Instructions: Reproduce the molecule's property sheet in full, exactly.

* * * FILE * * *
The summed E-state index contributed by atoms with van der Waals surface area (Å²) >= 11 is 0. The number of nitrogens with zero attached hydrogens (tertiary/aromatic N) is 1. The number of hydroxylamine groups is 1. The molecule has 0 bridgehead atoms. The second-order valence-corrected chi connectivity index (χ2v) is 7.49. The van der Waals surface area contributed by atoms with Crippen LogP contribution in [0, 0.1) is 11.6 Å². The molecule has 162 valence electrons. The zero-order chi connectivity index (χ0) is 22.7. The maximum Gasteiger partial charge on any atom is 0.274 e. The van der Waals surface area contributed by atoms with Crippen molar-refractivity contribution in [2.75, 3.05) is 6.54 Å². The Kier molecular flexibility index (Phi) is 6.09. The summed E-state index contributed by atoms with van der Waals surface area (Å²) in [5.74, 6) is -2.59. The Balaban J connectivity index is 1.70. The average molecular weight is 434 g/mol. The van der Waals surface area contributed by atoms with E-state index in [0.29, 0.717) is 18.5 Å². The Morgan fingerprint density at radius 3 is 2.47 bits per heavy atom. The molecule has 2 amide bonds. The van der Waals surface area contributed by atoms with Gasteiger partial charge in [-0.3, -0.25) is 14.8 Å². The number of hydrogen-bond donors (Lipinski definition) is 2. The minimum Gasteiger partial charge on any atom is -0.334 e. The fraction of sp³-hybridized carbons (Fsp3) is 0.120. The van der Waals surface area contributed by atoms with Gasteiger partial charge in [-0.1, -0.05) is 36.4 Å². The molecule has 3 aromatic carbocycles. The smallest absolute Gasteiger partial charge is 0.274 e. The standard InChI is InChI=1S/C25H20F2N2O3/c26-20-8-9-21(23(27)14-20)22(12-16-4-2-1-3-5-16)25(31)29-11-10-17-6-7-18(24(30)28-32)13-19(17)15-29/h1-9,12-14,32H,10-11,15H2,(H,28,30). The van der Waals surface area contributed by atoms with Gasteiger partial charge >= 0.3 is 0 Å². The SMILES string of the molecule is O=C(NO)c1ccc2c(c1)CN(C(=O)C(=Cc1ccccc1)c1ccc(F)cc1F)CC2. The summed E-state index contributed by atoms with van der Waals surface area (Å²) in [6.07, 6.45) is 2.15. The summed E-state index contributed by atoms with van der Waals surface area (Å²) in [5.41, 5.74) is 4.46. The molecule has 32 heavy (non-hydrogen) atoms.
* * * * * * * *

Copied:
The summed E-state index contributed by atoms with van der Waals surface area (Å²) >= 11 is 0. The number of nitrogens with zero attached hydrogens (tertiary/aromatic N) is 1. The number of hydroxylamine groups is 1. The molecule has 0 bridgehead atoms. The second-order valence-corrected chi connectivity index (χ2v) is 7.49. The van der Waals surface area contributed by atoms with Crippen LogP contribution in [0, 0.1) is 11.6 Å². The molecule has 162 valence electrons. The zero-order chi connectivity index (χ0) is 22.7. The maximum Gasteiger partial charge on any atom is 0.274 e. The van der Waals surface area contributed by atoms with Crippen molar-refractivity contribution in [2.75, 3.05) is 6.54 Å². The Kier molecular flexibility index (Phi) is 6.09. The summed E-state index contributed by atoms with van der Waals surface area (Å²) in [5.74, 6) is -2.59. The Balaban J connectivity index is 1.70. The average molecular weight is 434 g/mol. The van der Waals surface area contributed by atoms with E-state index in [0.29, 0.717) is 18.5 Å². The Morgan fingerprint density at radius 3 is 2.47 bits per heavy atom. The molecule has 2 amide bonds. The van der Waals surface area contributed by atoms with Gasteiger partial charge in [-0.3, -0.25) is 14.8 Å². The number of hydrogen-bond donors (Lipinski definition) is 2. The minimum Gasteiger partial charge on any atom is -0.334 e. The fraction of sp³-hybridized carbons (Fsp3) is 0.120. The van der Waals surface area contributed by atoms with Gasteiger partial charge in [-0.1, -0.05) is 36.4 Å². The molecule has 3 aromatic carbocycles. The smallest absolute Gasteiger partial charge is 0.274 e. The standard InChI is InChI=1S/C25H20F2N2O3/c26-20-8-9-21(23(27)14-20)22(12-16-4-2-1-3-5-16)25(31)29-11-10-17-6-7-18(24(30)28-32)13-19(17)15-29/h1-9,12-14,32H,10-11,15H2,(H,28,30). The van der Waals surface area contributed by atoms with Gasteiger partial charge >= 0.3 is 0 Å². The SMILES string of the molecule is O=C(NO)c1ccc2c(c1)CN(C(=O)C(=Cc1ccccc1)c1ccc(F)cc1F)CC2. The summed E-state index contributed by atoms with van der Waals surface area (Å²) in [6.07, 6.45) is 2.15. The summed E-state index contributed by atoms with van der Waals surface area (Å²) in [5.41, 5.74) is 4.46. The molecule has 32 heavy (non-hydrogen) atoms.